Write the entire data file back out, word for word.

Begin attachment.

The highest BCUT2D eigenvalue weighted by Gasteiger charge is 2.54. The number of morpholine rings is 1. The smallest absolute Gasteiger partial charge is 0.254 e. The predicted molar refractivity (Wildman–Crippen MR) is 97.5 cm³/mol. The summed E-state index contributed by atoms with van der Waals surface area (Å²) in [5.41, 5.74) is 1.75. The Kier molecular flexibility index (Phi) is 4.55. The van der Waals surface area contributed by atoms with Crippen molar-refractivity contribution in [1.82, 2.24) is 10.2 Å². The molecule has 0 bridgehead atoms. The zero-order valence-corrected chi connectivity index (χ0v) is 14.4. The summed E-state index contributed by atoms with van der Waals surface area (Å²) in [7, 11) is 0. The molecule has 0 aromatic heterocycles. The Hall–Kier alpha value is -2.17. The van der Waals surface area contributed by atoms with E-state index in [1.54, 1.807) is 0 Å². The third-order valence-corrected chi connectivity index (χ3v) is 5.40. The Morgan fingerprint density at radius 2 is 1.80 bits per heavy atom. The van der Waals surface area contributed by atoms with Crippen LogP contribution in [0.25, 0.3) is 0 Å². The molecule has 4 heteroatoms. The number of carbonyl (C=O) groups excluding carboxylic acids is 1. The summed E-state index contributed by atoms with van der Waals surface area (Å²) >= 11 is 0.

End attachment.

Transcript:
The highest BCUT2D eigenvalue weighted by Gasteiger charge is 2.54. The number of morpholine rings is 1. The smallest absolute Gasteiger partial charge is 0.254 e. The predicted molar refractivity (Wildman–Crippen MR) is 97.5 cm³/mol. The summed E-state index contributed by atoms with van der Waals surface area (Å²) in [5.41, 5.74) is 1.75. The Kier molecular flexibility index (Phi) is 4.55. The van der Waals surface area contributed by atoms with Crippen molar-refractivity contribution in [1.82, 2.24) is 10.2 Å². The molecule has 0 bridgehead atoms. The zero-order valence-corrected chi connectivity index (χ0v) is 14.4. The summed E-state index contributed by atoms with van der Waals surface area (Å²) in [7, 11) is 0. The molecule has 0 aromatic heterocycles. The Hall–Kier alpha value is -2.17. The van der Waals surface area contributed by atoms with E-state index in [1.54, 1.807) is 0 Å². The third-order valence-corrected chi connectivity index (χ3v) is 5.40. The Morgan fingerprint density at radius 2 is 1.80 bits per heavy atom. The van der Waals surface area contributed by atoms with Crippen LogP contribution in [0.25, 0.3) is 0 Å². The molecule has 4 heteroatoms. The number of carbonyl (C=O) groups excluding carboxylic acids is 1. The summed E-state index contributed by atoms with van der Waals surface area (Å²) >= 11 is 0.